The cost to raise the derelict FV Deep Sea from the bottom of Penn Cove? At least $500,000, according to a state estimate.
The state estimates it will cost at least $500,000 to raise the derelict FV Deep Sea from the bottom of Penn Cove, compounding an already expensive environmental mess in a famed shellfish aquaculture.
The state Department of Natural Resources (DNR), which manages state ownership of the seabed, is seeking bids for the job and will seek to bill the owner of the 128-foot crab boat.
DNR spokesman Bryan Flint said the agency is “hopeful but not optimistic” it will recoup the cost from the owner, who had ignored nearly $5,000 in fines intended to force removal before the Deep Sea sank on Sunday after a fire.
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The Coast Guard is continuing cleanup efforts of a diesel-fuel spill that led to closure of mussel harvesting in Penn Cove. Toxicity tests of shellfish are pending, with results potentially weeks out, said Department of Health spokesman Donn Moyer.
Costs to remove the Deep Sea from the seabed will be paid for initially by a jobs-creation fund, passed this year by the Legislature, which includes a one-time grant of $3 million for removal of derelict vessels, Flint said.
“Before the fire, the Deep Sea was not in danger of sinking,” he said.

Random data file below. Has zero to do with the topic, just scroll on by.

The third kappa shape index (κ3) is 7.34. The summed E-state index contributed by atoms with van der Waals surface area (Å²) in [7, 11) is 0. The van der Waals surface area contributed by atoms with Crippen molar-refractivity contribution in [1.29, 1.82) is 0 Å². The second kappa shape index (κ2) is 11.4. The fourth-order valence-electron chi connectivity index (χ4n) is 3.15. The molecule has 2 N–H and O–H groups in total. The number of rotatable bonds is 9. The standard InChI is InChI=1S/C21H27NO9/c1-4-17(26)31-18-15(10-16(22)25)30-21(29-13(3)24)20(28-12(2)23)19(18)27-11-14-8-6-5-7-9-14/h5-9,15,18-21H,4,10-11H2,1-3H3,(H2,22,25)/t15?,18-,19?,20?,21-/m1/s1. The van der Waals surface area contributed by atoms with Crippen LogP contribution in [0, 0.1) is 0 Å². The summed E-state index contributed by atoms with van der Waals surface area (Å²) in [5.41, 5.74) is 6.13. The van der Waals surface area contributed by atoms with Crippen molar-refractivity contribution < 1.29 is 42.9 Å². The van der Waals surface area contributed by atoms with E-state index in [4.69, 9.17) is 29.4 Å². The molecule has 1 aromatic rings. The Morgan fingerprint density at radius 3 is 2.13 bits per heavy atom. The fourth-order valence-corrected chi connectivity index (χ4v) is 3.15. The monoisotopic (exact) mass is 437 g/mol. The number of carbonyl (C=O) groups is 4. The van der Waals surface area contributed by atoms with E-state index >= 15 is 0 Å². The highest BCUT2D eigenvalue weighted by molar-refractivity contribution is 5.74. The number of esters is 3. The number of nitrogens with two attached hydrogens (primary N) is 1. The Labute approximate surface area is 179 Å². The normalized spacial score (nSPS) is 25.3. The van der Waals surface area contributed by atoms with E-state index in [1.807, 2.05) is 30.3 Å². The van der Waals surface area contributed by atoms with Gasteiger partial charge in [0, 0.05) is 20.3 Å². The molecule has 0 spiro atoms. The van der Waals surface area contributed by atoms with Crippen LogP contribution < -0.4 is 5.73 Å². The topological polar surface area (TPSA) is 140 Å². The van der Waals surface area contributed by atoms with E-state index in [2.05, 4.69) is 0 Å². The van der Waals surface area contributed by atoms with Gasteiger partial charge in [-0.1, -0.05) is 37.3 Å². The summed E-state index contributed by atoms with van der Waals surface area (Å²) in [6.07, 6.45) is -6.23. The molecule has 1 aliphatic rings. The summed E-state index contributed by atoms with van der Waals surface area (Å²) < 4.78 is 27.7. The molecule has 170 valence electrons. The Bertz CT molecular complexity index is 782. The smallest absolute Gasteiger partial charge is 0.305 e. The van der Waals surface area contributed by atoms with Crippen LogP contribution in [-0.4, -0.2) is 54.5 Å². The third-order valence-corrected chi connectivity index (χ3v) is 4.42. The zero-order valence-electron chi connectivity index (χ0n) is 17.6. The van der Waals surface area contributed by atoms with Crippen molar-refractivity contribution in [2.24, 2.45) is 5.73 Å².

Deep Sea owner Rory Westmoreland, a Renton scrap dealer, bought the 65-year-old vessel through a Craigslist ad posted by the Port of Seattle, said Port spokesman Peter McGraw. The Port seized the Deep Sea in 2010 after the previous owner, Factotum Fisheries, fell six months behind in $1,500-a-month moorage fees at Fishermen’s Terminal near the Ballard Bridge.
After failing to find a buyer at auction, the Port sold the Deep Sea to Westmoreland at the scrap price of $2,500.
“We advertised it as scrap, we sold it as scrap, and a scrap dealer bought it, so we assumed it’s going to be used for the intent that he purchased it,” McGraw said.
Instead, Westmoreland towed the decrepit Deep Sea to Penn Cove in late December, and then ignored trespass warnings and $83-a-day fines by DNR.
Sen. Mary Margaret Haugen, D-Camano Island, said those fines were clearly not effective.
“To me, you give it so long, and then you tow the thing away,” she said. “It’s ridiculous that someone can pull it in somewhere and leave it there,” she said.
Jonathan Martin: 206-464-2605 or email@example.com. On Twitter @jmartin206.